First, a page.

A study by Charles Picavet, Ineke van der Vlugt, and Ciel Wijsen entitled “Intention to use emergency contraceptive pills and the role of knowledge in a Dutch national sample” was recently published in the The European Journal of Contraception and Reproductive Health Care. The study examined whether increased knowledge of ECPs among Dutch women increased their intention to use them. See abstract below.
Objectives Emergency contraceptive pills (ECPs) are underused for preventing unintended pregnancy. Not all women are willing to use them even when at risk of conceiving. This paper examines whether increased knowledge about ECPs may increase the intention to use these products.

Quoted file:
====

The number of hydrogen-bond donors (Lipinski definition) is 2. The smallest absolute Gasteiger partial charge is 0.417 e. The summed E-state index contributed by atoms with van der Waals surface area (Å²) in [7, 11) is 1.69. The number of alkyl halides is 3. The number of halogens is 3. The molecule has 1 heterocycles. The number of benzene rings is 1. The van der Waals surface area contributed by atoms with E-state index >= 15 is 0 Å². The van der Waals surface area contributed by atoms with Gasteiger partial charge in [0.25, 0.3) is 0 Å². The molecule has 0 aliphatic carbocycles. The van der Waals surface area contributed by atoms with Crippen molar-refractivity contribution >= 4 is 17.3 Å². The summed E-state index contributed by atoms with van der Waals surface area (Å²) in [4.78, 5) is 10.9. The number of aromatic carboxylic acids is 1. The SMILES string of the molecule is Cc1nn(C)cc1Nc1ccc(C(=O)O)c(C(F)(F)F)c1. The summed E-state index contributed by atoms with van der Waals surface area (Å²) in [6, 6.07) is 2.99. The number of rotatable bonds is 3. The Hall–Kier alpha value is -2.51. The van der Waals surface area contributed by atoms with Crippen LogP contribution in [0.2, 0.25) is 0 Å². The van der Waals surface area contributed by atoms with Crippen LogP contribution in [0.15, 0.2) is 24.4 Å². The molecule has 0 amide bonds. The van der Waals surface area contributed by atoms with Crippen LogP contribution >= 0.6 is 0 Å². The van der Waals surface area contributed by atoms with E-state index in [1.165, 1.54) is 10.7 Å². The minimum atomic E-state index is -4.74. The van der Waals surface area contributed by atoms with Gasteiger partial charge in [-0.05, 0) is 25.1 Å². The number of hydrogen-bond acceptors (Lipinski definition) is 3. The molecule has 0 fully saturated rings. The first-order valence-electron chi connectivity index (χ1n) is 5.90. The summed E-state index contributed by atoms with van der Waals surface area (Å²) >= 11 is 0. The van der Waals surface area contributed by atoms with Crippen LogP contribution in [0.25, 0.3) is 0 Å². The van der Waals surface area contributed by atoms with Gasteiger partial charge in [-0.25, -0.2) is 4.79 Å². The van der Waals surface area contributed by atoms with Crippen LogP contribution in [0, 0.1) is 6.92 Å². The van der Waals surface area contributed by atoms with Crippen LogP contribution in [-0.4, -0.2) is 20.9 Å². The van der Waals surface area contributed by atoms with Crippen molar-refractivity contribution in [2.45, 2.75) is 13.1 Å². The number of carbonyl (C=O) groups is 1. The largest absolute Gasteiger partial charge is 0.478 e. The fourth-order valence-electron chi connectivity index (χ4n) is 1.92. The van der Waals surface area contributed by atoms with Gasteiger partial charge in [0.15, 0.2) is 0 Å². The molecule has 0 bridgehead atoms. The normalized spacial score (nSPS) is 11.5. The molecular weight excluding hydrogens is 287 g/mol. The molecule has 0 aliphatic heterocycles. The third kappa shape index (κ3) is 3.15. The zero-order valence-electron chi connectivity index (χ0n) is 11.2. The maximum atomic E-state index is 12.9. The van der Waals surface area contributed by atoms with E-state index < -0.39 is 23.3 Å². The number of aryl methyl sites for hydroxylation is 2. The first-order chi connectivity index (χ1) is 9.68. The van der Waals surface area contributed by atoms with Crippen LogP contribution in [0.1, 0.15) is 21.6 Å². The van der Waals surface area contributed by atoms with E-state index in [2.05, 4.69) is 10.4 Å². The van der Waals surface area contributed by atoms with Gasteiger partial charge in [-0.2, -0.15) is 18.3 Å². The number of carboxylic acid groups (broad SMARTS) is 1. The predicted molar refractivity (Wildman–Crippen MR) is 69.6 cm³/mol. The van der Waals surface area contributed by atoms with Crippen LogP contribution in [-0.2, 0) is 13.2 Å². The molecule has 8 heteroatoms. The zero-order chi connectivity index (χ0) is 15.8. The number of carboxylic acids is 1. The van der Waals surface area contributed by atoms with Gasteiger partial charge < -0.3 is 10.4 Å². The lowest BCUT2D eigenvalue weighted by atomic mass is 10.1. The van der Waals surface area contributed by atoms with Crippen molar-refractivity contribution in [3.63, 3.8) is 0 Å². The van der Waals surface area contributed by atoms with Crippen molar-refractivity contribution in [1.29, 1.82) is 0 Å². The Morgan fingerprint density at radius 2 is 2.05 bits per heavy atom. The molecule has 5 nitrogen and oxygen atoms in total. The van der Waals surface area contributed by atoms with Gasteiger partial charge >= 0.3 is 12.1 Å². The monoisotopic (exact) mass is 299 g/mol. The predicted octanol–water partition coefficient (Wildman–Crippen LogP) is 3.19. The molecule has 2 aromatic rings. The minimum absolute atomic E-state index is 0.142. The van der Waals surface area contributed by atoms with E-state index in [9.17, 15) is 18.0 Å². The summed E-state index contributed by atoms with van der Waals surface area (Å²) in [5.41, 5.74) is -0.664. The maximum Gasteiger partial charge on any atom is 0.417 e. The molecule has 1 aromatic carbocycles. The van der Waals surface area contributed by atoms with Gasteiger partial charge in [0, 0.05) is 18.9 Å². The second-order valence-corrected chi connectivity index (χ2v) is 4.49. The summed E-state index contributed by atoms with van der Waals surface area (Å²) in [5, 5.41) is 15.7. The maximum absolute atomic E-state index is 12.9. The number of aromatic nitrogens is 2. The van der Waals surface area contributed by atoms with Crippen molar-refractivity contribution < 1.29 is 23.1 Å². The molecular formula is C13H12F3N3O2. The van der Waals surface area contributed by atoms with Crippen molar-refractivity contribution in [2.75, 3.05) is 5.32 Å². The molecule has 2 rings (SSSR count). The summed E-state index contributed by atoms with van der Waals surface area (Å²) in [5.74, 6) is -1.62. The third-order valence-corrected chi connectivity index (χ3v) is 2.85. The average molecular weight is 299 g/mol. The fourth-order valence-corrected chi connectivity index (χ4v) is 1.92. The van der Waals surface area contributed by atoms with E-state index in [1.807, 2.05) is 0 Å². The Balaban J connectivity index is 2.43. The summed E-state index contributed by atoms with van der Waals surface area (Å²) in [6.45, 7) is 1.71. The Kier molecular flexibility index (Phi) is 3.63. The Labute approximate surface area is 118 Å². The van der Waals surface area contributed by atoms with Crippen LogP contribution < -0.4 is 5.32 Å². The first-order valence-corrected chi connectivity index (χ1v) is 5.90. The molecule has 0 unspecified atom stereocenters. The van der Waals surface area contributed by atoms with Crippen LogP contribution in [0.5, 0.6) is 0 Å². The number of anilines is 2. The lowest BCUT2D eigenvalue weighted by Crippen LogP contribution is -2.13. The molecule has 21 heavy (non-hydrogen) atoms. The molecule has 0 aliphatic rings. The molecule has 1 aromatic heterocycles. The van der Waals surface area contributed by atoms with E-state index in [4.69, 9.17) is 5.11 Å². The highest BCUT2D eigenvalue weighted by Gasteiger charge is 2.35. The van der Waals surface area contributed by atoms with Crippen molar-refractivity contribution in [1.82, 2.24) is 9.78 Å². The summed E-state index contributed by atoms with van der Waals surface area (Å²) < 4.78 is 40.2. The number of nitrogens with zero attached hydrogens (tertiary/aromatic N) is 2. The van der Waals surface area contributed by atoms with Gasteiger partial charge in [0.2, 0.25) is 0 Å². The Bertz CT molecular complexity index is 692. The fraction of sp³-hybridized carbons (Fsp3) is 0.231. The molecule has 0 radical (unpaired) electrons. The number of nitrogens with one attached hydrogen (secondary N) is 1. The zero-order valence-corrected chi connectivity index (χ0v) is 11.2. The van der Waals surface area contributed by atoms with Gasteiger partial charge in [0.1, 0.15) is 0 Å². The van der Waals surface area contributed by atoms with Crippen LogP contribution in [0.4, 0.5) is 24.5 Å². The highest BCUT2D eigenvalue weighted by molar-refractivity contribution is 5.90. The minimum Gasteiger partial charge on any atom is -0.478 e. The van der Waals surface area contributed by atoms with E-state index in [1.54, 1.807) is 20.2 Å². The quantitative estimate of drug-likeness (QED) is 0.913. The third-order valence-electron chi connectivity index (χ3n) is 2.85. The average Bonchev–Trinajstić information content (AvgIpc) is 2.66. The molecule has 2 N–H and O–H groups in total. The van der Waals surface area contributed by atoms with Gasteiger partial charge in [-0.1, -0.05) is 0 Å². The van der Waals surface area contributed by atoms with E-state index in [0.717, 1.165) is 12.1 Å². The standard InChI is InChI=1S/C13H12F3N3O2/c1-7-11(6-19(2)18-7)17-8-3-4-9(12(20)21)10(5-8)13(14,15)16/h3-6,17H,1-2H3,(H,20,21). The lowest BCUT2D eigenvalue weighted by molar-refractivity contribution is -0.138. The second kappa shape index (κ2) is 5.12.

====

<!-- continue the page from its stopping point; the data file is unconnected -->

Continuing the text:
Methods Factors associated with intention to use emergency contraception (EC) were
assessed among 1310 women who participated in the nationally representative Sexual Health in the Netherlands 2009 Survey. Logistic regression models included demographics, prior use of ECPs, and ECP knowledge.
Results Seventeen percent of the women did not intend to use EC after unprotected
sexual intercourse and a further 27% were unsure whether they would use it. Intention
is most strongly related to prior use and not having children. Only two of six knowledge
items were related to intention in the multivariate analyses. Being aware that ECPs can be obtained without prescription upgrades intention, whereas knowing that a woman can still get pregnant after having taken the ECP has a negative impact on intention.
Conclusions Improving knowledge may contribute to intention to use EC, but its
role will be modest. To understand the reasons behind ECP use it is essential to study the contribution of other factors, like attitudes and social norms.